Is it right or fair for the Philippines to have to swallow its pride while China seems to have snatched political victory from the jaws of legal and political defeat? Of course not, particularly from the Philippine perspective. But Duterte did the best he could under the circumstances. He really had little choice. Should he have allowed the US to use the Philippines as its stalking horse — without a guarantee of backing it up if push came to shove? Moreover, from a personal viewpoint, he may have foreseen and feared that the US would use the China threat to essentially re-occupy the Philippines militarily — and continue the social, cultural and psychological abuses that he and his people had endured for so long. He believes that China’s “militarization” of its occupied features in the South China Sea is aimed at the US and not the Philippines.
So, the international law idealists wring their hands and howl into the wind, but the caravan of reality moves on — in this case also incidentally reducing tension to the benefit of all in the region. But the purists should find some solace in the knowledge that the arbitration decision still exists and may be implemented at a later date. The Philippines has not abandoned its claim — only set it aside temporarily in the interest of peace.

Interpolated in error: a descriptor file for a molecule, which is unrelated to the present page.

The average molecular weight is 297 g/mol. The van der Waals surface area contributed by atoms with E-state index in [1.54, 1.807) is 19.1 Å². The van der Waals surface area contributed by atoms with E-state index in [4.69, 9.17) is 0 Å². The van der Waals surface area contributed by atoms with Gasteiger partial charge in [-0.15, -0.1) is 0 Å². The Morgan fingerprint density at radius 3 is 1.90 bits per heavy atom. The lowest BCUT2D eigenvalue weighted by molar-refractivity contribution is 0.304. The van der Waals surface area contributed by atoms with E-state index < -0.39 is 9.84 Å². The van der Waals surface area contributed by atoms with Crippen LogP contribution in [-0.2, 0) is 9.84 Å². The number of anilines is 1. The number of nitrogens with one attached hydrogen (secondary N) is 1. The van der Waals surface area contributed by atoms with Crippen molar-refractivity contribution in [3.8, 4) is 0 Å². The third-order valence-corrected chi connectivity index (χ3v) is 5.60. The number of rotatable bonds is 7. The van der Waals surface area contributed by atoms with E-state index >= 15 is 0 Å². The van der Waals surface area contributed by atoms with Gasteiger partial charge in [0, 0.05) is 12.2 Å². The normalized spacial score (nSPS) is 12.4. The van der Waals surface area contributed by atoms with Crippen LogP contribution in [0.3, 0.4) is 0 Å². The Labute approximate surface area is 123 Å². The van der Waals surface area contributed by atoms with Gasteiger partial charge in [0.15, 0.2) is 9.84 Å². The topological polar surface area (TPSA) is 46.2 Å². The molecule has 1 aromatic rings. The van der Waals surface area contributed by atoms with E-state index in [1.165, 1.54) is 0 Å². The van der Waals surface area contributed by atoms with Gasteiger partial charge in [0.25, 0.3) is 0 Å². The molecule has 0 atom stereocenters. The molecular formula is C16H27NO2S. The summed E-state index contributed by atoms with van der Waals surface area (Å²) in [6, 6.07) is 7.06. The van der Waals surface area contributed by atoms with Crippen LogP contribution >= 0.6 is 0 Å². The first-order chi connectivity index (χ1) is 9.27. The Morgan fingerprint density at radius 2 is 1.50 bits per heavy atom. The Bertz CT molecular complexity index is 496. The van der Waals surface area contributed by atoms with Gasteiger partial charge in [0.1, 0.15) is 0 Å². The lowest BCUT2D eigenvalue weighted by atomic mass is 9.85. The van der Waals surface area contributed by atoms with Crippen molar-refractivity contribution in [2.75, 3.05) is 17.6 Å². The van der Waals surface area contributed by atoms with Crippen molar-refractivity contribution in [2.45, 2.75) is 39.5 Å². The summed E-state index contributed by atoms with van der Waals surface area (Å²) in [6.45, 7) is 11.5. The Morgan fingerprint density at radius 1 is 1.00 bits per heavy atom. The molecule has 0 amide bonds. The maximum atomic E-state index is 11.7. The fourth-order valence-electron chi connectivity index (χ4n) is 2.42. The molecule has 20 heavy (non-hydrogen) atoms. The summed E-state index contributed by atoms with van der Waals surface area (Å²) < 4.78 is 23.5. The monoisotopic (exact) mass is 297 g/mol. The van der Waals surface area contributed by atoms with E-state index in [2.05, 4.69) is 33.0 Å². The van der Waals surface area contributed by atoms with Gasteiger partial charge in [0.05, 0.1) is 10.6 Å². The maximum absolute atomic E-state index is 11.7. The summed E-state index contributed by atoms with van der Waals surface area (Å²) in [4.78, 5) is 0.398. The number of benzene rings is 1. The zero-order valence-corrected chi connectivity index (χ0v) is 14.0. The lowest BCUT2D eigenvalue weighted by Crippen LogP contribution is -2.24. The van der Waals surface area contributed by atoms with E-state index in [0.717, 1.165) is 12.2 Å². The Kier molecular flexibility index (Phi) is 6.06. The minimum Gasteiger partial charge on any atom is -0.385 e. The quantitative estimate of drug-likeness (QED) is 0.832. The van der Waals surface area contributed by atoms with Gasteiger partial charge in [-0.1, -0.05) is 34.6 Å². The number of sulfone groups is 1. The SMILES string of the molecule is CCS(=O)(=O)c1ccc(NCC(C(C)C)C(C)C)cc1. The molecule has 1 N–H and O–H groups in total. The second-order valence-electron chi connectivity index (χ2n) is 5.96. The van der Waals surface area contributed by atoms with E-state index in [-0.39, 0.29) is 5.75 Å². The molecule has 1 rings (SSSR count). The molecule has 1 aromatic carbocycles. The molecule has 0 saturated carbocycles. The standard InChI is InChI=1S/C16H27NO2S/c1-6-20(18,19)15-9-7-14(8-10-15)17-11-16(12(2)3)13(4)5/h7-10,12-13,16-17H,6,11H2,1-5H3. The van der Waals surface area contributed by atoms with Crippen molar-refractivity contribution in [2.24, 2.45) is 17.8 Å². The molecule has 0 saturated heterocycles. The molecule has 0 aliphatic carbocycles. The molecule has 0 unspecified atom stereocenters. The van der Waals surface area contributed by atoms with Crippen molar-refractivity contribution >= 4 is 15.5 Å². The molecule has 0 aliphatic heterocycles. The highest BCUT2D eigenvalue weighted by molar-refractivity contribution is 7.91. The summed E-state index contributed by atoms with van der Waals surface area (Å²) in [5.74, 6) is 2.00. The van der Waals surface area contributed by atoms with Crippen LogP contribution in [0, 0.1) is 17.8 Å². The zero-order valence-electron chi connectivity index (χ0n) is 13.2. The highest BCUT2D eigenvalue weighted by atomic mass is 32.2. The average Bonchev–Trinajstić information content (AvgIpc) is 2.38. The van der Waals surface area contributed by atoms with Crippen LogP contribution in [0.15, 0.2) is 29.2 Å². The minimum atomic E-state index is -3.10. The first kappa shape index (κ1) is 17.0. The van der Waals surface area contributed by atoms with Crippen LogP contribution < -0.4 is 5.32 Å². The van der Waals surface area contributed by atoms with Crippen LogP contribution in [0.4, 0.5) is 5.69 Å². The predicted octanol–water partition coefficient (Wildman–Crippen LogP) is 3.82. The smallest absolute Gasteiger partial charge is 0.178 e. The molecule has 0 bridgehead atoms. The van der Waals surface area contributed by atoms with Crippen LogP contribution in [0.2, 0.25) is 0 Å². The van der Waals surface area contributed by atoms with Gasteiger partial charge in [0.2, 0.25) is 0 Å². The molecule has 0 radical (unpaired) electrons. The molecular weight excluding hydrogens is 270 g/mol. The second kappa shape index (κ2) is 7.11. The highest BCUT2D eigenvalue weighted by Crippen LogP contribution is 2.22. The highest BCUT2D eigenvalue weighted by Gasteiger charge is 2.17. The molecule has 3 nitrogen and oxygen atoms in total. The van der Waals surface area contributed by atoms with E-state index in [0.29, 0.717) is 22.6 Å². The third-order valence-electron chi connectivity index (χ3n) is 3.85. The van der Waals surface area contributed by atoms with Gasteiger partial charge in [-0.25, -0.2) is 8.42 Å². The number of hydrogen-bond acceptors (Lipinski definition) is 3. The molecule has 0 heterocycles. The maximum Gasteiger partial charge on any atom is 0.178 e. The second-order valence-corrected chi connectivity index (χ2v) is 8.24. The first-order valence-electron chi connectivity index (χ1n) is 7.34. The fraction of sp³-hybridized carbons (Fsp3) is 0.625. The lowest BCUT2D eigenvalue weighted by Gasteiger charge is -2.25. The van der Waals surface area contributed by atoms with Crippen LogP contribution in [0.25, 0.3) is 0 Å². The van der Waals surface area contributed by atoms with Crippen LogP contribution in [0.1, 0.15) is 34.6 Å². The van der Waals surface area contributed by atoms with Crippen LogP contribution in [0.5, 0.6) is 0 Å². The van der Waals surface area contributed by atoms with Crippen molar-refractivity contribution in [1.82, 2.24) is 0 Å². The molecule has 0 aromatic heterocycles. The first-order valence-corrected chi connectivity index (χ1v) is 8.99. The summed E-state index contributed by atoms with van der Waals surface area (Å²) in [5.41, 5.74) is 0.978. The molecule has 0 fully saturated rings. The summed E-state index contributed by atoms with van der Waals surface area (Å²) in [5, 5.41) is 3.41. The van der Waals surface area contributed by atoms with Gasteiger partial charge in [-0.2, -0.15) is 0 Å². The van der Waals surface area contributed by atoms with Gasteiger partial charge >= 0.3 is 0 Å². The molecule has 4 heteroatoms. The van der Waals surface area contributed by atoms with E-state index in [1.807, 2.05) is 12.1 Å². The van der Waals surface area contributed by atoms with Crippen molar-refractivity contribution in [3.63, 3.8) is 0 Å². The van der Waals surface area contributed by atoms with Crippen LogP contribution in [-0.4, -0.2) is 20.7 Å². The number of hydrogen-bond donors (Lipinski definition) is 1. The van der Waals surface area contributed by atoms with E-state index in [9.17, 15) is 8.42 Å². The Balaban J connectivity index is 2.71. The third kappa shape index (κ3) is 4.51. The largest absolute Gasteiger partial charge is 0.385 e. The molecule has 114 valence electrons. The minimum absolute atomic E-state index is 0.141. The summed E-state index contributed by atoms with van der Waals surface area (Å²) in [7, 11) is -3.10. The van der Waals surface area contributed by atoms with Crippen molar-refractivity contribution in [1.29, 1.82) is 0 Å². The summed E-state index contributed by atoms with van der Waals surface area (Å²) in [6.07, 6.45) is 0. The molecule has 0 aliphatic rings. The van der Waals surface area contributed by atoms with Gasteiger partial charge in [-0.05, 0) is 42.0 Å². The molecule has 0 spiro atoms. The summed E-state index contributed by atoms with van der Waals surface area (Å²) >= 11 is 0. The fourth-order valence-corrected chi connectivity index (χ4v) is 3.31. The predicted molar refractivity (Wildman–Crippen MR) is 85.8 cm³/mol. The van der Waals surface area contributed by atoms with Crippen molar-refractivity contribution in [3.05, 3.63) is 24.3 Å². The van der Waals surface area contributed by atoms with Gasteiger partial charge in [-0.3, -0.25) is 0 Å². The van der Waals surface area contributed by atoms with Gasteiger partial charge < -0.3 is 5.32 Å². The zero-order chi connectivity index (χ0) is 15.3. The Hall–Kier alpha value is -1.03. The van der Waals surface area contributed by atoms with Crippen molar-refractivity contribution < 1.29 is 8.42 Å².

Of course, the Duterte administration should be careful not to prejudice its claims or rights. It can and should continue to protest privately or publicly when it believes China — or any other country — has violated any understanding between them or the details of the arbitration result itself. It can and should avoid making any official statement that undermines its claims, including acknowledging or even implying that any area that clearly belongs to it is “disputed.” This could legally weaken its claim and the arbitration ruling.
Also, by entering into a joint development arrangement for areas within its confirmed EEZ, it could be interpreted as tacit acknowledgement that the area is disputed and that the rival claimant’s claim has some merit. Clever lawyers should be able to mitigate this interpretation perhaps by incorporating in any agreement on joint development a clause that states clearly that the agreement does not prejudice its claims.
However, the current peaceful stalemate — with continued access to at least some of the resources — is better for the Philippines than the alternative. That would be no access to its own resources and crippling economic punishment by China. The critics may say this would be neither “legal” nor just. That may be so, but it would be an alternative political reality that Duterte has wisely avoided by — in Voltaire’s immortal words — “not making perfect the enemy of the good.”